Don't let the noise of others' opinions drown out your own inner voice. Steve Jobs
During every waking moment, we carry on an inner dialogue. Whether you call it inner speech, self-talk, internal dialogue, or thinking to yourself, it seems to be an important part of our daily life. Even though most of these inner dialogues stay well-hidden (except for the occasionally embarrassing moment), inner speech is far more important than most people realize. Even from early childhood, inner speech plays a vital role in regulating how we think and behave. Not only does it often allow us to "rehearse" different scenarios and enables us to avoid rash actions, but research looking at people who seem incapable of inner speech (such as different psychiatric conditions) suggests that inner speech can shape how we see the world around us.
A new review article published in Psychological Bulletin explores the many different aspects of inner speech and how it can change and develop across our life span. Written by Ben Alderson-Day and Charles Fernyhough of Durham University, the article reviews existing research on inner speech and what makes it so important. As they point out, we often have different definitions of what we mean by inner speech and even refer to it by many different names. Research studies looking at inner speech use terms such as inner speech, private speech, self-talk, covert speech, silent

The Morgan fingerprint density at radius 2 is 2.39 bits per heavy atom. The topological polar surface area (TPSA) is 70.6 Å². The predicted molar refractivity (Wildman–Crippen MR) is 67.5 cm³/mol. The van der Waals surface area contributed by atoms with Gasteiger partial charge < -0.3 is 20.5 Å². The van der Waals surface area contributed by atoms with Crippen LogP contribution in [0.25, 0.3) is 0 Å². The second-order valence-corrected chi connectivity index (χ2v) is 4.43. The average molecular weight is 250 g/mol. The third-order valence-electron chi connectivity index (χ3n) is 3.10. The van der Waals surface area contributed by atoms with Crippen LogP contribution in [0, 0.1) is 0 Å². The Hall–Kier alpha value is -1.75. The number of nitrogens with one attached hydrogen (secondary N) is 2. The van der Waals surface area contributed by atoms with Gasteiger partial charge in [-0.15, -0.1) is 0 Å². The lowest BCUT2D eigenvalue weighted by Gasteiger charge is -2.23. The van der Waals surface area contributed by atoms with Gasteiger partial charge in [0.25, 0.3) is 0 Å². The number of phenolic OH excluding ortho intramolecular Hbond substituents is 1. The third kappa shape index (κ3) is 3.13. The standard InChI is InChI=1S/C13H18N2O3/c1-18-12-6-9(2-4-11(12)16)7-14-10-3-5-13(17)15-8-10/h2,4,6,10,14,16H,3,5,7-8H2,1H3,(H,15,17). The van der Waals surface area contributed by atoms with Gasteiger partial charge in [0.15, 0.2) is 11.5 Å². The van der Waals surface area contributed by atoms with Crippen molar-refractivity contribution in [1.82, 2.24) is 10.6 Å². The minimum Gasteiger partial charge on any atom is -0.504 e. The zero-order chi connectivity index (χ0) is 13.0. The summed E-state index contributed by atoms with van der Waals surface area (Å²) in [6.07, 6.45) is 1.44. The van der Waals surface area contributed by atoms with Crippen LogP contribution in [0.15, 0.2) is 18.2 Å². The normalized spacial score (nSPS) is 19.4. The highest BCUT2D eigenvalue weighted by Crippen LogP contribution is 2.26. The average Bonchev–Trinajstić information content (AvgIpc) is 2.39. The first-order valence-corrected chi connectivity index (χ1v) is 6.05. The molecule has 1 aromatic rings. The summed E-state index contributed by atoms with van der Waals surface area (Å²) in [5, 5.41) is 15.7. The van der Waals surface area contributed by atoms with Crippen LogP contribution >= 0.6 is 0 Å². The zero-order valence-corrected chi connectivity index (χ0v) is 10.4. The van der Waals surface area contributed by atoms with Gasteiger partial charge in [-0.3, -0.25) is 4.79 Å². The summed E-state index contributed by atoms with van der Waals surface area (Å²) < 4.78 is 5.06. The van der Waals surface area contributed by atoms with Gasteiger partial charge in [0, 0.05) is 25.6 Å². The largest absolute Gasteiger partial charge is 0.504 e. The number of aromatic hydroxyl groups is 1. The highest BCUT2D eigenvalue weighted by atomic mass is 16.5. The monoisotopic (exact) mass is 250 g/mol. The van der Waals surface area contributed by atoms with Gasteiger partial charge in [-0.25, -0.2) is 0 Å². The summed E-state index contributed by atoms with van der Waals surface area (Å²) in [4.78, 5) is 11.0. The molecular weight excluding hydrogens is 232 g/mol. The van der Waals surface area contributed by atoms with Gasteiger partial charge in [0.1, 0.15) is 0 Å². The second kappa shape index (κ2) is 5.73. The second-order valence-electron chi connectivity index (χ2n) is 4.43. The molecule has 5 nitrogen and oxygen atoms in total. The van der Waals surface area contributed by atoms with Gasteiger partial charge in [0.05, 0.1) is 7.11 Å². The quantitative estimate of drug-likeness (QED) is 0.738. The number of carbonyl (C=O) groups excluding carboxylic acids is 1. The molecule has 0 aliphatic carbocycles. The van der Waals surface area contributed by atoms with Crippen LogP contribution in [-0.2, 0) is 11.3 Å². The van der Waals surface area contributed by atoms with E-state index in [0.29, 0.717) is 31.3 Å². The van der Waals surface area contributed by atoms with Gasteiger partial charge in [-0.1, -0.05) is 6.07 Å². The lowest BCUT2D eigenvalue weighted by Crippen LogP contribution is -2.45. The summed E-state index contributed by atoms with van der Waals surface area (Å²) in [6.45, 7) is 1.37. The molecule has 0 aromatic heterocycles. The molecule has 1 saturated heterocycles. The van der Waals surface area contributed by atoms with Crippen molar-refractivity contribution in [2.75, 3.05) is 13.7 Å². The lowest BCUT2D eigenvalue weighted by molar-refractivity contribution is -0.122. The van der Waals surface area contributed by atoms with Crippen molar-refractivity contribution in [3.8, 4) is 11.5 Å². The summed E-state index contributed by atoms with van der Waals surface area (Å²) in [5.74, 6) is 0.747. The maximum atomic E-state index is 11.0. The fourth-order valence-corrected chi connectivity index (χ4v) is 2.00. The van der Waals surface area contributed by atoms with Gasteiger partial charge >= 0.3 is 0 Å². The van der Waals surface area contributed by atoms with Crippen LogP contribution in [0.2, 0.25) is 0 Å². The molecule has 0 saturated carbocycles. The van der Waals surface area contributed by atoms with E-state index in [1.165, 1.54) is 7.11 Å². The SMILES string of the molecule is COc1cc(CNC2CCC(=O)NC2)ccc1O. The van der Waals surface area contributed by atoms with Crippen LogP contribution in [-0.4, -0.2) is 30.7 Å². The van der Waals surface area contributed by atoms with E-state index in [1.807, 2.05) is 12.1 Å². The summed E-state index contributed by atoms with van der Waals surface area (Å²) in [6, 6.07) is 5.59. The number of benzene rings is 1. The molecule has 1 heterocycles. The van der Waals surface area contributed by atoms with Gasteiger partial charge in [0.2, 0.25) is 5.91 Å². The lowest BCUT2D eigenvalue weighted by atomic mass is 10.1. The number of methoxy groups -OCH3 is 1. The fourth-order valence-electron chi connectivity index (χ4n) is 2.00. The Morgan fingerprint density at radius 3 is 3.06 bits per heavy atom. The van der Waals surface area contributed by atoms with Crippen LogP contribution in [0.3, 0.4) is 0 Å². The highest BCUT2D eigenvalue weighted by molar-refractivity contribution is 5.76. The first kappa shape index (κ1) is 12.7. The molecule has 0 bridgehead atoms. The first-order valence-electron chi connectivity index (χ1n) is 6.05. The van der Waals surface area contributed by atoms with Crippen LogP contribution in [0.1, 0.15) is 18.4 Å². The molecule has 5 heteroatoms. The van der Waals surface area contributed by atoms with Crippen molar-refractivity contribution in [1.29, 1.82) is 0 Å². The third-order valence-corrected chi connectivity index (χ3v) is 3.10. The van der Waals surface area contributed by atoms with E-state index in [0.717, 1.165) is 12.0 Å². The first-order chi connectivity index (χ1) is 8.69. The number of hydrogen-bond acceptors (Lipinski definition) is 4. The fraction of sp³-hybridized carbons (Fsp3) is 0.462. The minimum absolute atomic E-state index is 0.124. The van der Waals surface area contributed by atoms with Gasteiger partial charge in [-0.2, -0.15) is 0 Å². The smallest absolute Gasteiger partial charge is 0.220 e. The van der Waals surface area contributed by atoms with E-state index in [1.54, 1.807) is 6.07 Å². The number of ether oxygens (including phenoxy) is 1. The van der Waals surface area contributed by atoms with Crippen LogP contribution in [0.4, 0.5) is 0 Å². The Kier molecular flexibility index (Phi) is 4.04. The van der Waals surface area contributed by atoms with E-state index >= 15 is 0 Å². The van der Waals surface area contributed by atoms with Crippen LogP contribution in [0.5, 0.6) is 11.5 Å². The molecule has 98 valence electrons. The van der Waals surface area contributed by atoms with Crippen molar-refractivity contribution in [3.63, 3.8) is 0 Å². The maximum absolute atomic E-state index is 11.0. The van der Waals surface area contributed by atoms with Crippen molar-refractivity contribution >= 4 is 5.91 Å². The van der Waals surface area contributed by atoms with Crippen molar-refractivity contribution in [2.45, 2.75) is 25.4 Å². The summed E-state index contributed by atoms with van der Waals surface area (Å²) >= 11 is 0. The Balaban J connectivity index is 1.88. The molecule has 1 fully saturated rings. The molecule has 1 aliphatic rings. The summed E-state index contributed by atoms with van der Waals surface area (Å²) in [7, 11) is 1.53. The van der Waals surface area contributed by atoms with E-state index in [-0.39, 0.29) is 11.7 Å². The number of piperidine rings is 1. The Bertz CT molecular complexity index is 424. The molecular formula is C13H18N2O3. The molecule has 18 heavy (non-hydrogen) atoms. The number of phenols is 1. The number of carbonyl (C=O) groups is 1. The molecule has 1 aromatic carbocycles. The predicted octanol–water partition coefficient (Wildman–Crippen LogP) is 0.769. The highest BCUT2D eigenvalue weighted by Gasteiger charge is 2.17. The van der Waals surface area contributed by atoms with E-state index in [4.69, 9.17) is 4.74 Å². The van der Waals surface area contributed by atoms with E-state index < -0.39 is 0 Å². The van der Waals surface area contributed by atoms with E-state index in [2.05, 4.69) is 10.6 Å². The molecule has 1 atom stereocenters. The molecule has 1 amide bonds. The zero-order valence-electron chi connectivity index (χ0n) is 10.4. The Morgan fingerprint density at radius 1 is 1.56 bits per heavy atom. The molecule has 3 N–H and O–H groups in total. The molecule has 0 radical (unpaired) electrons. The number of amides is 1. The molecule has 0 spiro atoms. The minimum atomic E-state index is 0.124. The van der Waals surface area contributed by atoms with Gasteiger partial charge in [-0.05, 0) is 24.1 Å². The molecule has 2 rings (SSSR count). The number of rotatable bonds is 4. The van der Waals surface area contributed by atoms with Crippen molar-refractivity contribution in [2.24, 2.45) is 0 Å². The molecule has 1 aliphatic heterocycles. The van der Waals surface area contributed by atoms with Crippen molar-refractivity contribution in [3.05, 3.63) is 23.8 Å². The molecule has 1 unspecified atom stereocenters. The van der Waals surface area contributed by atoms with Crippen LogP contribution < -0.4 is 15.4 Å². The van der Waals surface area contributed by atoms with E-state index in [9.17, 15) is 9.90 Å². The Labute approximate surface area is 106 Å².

speech, verbal thinking, verbal mediation, inner monologue, inner dialogue, inner voice, articulatory imagery, voice imagery, speech imagery, and auditory verbal imagery, etc. For that matter, researchers have also looked at externalized self-talk, i.e.,, talking to yourself, which can be considered a form of inner speech as well.
To read more, check out my new Psychology Today blog post.